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Poliovirus Therapy May Extend Lives of Advanced Brain-Cancer Patients

More than one-fifth of individuals treated with the genetically modified virus survived at least three years.

Jun 26, 2018
Ashley Yeager

ABOVE: Duke neurosurgeon Allan Friedman biopsies a glioblastoma tumor. SHAWN ROCCO/DUKE HEALTH

A genetically modified poliovirus given to patients with recurrent glioblastoma—an advanced form of brain cancer—appears to lengthen survival times, researchers reported today (June 26) in the New England Journal of Medicine. The team also presented the results today at the International Conference on Brain Tumor Research and Therapy in Norway.

“Glioblastoma remains a lethal and devastating disease, despite advances in surgical and radiation therapies, as well as new chemotherapy and targeted agents,” study coauthor Darell Bigner, emeritus director of the Preston Robert Tisch Brain Tumor Center at Duke University, says in a statement. Doctors need different approaches to treat the disease, he notes. “With the survival rates in this early phase of the poliovirus therapy, we are encouraged and eager to continue with the additional studies that are already underway or planned.”

The prognosis for patients with glioblastoma tumors that return after treatment is typically 12 months to live. In the study, 21 percent of patients given the genetically modified poliovirus treatment survived three years. By comparison with historical medical records, only 4 percent of patients receiving standard treatments survive three years.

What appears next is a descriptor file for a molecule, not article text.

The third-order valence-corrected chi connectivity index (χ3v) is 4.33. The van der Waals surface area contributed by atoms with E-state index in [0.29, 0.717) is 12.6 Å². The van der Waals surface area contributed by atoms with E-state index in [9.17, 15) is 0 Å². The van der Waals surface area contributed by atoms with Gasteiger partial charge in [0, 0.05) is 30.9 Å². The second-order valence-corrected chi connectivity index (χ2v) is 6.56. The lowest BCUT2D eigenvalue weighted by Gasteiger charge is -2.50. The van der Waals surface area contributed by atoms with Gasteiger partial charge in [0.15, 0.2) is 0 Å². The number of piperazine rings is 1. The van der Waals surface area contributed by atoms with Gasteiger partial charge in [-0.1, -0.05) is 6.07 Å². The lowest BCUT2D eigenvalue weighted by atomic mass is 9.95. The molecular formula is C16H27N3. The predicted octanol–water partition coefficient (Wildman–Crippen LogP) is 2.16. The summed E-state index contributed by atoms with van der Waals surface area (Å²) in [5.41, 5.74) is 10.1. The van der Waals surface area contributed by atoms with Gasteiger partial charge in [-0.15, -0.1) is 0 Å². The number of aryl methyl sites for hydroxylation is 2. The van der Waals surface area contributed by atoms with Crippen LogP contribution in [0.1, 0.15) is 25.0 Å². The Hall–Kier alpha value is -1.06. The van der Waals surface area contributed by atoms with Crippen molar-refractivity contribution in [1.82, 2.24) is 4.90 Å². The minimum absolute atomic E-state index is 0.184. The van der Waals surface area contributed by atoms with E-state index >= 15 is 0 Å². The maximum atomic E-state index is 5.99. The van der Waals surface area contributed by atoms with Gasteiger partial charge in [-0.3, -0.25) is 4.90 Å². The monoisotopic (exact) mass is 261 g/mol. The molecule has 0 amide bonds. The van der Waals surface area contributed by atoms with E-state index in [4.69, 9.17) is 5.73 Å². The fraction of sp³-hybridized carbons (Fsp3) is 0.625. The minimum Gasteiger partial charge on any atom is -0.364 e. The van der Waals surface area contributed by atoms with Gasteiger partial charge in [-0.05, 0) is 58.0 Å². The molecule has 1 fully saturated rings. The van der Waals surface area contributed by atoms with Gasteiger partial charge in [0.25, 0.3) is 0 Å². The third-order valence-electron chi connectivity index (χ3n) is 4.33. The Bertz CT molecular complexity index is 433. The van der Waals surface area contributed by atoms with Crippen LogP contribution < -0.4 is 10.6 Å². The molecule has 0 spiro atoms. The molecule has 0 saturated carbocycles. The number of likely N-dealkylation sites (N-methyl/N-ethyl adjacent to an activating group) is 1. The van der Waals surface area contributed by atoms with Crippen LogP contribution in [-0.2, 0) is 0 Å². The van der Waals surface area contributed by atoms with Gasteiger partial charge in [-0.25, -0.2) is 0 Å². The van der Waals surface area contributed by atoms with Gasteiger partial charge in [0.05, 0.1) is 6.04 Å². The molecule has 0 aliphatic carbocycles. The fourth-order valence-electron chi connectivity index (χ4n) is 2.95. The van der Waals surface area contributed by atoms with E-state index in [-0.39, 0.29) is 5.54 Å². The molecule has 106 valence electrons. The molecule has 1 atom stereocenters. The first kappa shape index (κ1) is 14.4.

The Phase 1 clinical trial tested the experimental treatment on 61 patients with the goal of determining a safe dose of the modified virus. While 21 percent of treated patients experienced a benefit, including two patients who survived nearly six years, 69 percent of treated patients experienced side effects, Reuters reports. 

"Similar to many immunotherapies, it appears that some patients don't respond for one reason or another, but if they respond, they often become long-term survivors,” study coauthor Annick Desjardins, a Duke neurologist, says in the statement. “The big question is, how can we make sure that everybody responds?”

The study is “good science,” John de Groot, a neuro-oncologist at MD Anderson Cancer Center who was not involved in the study, tells The Washington Post, but he and others question whether the team should have used an actual control group rather than historical records. 

Desjardins tells The Post that using a traditional control group would have been unethical; patients not getting the virus treatment would have been subjected to sham procedures.

A Phase 2 study has already started, Reuters reports. Duke has licensed the technology to startup company Istari Oncology.

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